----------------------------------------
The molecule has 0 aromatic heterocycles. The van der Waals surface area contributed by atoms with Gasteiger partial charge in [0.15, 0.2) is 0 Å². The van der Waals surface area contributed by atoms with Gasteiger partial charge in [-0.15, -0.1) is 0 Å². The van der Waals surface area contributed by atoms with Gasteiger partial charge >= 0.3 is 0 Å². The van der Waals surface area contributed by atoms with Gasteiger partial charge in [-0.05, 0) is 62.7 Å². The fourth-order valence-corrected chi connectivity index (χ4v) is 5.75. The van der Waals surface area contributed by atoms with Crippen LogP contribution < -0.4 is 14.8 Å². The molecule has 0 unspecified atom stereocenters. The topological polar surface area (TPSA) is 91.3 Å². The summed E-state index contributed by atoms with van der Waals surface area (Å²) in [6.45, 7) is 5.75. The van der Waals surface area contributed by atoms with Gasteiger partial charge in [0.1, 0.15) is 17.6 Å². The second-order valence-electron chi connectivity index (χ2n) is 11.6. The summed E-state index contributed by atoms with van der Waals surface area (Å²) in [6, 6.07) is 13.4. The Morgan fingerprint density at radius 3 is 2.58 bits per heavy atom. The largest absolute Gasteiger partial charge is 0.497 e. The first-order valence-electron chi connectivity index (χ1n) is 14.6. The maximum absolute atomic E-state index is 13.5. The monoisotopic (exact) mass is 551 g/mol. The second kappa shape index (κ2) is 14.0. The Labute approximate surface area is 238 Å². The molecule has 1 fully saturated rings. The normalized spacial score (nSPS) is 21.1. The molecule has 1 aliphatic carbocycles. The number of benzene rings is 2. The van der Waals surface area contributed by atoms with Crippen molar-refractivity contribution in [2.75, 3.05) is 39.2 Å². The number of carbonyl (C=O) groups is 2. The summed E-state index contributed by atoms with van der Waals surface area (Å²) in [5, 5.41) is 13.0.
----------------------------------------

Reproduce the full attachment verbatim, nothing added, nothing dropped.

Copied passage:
The molecule has 0 aromatic heterocycles. The van der Waals surface area contributed by atoms with Gasteiger partial charge in [0.15, 0.2) is 0 Å². The van der Waals surface area contributed by atoms with Gasteiger partial charge in [-0.15, -0.1) is 0 Å². The van der Waals surface area contributed by atoms with Gasteiger partial charge >= 0.3 is 0 Å². The van der Waals surface area contributed by atoms with Gasteiger partial charge in [-0.05, 0) is 62.7 Å². The fourth-order valence-corrected chi connectivity index (χ4v) is 5.75. The van der Waals surface area contributed by atoms with Crippen LogP contribution < -0.4 is 14.8 Å². The molecule has 0 unspecified atom stereocenters. The topological polar surface area (TPSA) is 91.3 Å². The summed E-state index contributed by atoms with van der Waals surface area (Å²) in [6.45, 7) is 5.75. The van der Waals surface area contributed by atoms with Gasteiger partial charge in [0.1, 0.15) is 17.6 Å². The second-order valence-electron chi connectivity index (χ2n) is 11.6. The summed E-state index contributed by atoms with van der Waals surface area (Å²) in [6, 6.07) is 13.4. The Morgan fingerprint density at radius 3 is 2.58 bits per heavy atom. The largest absolute Gasteiger partial charge is 0.497 e. The first-order valence-electron chi connectivity index (χ1n) is 14.6. The maximum absolute atomic E-state index is 13.5. The monoisotopic (exact) mass is 551 g/mol. The second kappa shape index (κ2) is 14.0. The Labute approximate surface area is 238 Å². The molecule has 1 fully saturated rings. The normalized spacial score (nSPS) is 21.1. The molecule has 1 aliphatic carbocycles. The number of benzene rings is 2. The van der Waals surface area contributed by atoms with Crippen molar-refractivity contribution in [2.75, 3.05) is 39.2 Å². The number of carbonyl (C=O) groups is 2. The summed E-state index contributed by atoms with van der Waals surface area (Å²) in [5, 5.41) is 13.0.